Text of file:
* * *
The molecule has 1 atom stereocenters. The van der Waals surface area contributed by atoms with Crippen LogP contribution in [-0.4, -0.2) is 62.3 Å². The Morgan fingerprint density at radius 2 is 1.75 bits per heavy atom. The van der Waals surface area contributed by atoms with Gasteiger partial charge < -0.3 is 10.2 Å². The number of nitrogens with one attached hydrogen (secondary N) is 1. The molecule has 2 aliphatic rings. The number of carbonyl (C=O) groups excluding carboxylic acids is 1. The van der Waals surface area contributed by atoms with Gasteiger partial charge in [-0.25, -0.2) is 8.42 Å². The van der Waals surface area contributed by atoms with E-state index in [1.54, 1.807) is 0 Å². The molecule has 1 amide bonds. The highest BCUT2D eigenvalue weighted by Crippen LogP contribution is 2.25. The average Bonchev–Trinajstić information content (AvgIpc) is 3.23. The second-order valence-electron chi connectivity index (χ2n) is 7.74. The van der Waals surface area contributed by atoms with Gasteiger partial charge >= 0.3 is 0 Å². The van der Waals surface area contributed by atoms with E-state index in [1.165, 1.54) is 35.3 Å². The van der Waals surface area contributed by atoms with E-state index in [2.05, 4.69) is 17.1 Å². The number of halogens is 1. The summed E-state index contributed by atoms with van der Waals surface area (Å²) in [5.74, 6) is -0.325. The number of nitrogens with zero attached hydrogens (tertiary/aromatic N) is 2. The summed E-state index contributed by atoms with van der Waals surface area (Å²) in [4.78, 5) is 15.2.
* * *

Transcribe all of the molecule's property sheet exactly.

The molecule has 1 atom stereocenters. The van der Waals surface area contributed by atoms with Crippen LogP contribution in [-0.4, -0.2) is 62.3 Å². The Morgan fingerprint density at radius 2 is 1.75 bits per heavy atom. The van der Waals surface area contributed by atoms with Gasteiger partial charge < -0.3 is 10.2 Å². The number of nitrogens with one attached hydrogen (secondary N) is 1. The molecule has 2 aliphatic rings. The number of carbonyl (C=O) groups excluding carboxylic acids is 1. The van der Waals surface area contributed by atoms with Gasteiger partial charge in [-0.25, -0.2) is 8.42 Å². The van der Waals surface area contributed by atoms with E-state index in [1.54, 1.807) is 0 Å². The molecule has 1 amide bonds. The highest BCUT2D eigenvalue weighted by Crippen LogP contribution is 2.25. The average Bonchev–Trinajstić information content (AvgIpc) is 3.23. The second-order valence-electron chi connectivity index (χ2n) is 7.74. The van der Waals surface area contributed by atoms with Gasteiger partial charge >= 0.3 is 0 Å². The van der Waals surface area contributed by atoms with E-state index in [1.165, 1.54) is 35.3 Å². The van der Waals surface area contributed by atoms with E-state index in [2.05, 4.69) is 17.1 Å². The number of halogens is 1. The summed E-state index contributed by atoms with van der Waals surface area (Å²) in [5.74, 6) is -0.325. The number of nitrogens with zero attached hydrogens (tertiary/aromatic N) is 2. The summed E-state index contributed by atoms with van der Waals surface area (Å²) in [4.78, 5) is 15.2.